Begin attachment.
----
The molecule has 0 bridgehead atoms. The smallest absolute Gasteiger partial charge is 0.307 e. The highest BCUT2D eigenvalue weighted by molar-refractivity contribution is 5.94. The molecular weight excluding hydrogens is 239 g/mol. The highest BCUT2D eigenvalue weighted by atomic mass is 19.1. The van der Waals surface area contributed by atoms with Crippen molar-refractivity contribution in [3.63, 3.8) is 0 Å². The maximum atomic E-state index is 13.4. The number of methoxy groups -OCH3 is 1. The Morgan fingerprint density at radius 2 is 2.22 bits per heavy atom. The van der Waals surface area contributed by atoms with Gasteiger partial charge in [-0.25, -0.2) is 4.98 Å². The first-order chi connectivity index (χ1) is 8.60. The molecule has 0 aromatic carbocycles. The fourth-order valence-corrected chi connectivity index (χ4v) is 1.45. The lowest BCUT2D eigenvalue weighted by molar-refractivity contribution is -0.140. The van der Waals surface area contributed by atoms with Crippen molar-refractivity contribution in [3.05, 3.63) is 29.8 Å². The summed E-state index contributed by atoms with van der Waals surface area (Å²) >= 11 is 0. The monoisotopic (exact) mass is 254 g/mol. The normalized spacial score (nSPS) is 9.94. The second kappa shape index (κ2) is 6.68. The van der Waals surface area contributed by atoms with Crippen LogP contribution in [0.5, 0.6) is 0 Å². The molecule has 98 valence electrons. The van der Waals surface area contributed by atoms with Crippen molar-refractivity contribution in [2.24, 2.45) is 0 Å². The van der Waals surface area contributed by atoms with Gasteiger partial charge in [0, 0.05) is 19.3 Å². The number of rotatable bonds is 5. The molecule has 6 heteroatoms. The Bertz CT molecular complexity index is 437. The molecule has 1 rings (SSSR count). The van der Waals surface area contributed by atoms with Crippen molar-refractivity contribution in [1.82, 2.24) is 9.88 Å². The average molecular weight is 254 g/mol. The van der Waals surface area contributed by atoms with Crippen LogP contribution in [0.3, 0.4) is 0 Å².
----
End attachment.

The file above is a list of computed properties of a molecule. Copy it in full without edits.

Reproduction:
The molecule has 0 bridgehead atoms. The smallest absolute Gasteiger partial charge is 0.307 e. The highest BCUT2D eigenvalue weighted by molar-refractivity contribution is 5.94. The molecular weight excluding hydrogens is 239 g/mol. The highest BCUT2D eigenvalue weighted by atomic mass is 19.1. The van der Waals surface area contributed by atoms with Crippen molar-refractivity contribution in [3.63, 3.8) is 0 Å². The maximum atomic E-state index is 13.4. The number of methoxy groups -OCH3 is 1. The Morgan fingerprint density at radius 2 is 2.22 bits per heavy atom. The van der Waals surface area contributed by atoms with Gasteiger partial charge in [-0.25, -0.2) is 4.98 Å². The first-order chi connectivity index (χ1) is 8.60. The molecule has 0 aromatic carbocycles. The fourth-order valence-corrected chi connectivity index (χ4v) is 1.45. The lowest BCUT2D eigenvalue weighted by molar-refractivity contribution is -0.140. The van der Waals surface area contributed by atoms with Crippen molar-refractivity contribution in [3.05, 3.63) is 29.8 Å². The summed E-state index contributed by atoms with van der Waals surface area (Å²) >= 11 is 0. The monoisotopic (exact) mass is 254 g/mol. The normalized spacial score (nSPS) is 9.94. The second kappa shape index (κ2) is 6.68. The van der Waals surface area contributed by atoms with Crippen LogP contribution in [0.5, 0.6) is 0 Å². The molecule has 98 valence electrons. The van der Waals surface area contributed by atoms with Crippen molar-refractivity contribution in [2.24, 2.45) is 0 Å². The van der Waals surface area contributed by atoms with Gasteiger partial charge in [0, 0.05) is 19.3 Å². The number of rotatable bonds is 5. The molecule has 6 heteroatoms. The Bertz CT molecular complexity index is 437. The molecule has 1 rings (SSSR count). The van der Waals surface area contributed by atoms with Crippen molar-refractivity contribution in [1.82, 2.24) is 9.88 Å². The average molecular weight is 254 g/mol. The van der Waals surface area contributed by atoms with Crippen LogP contribution in [0.3, 0.4) is 0 Å².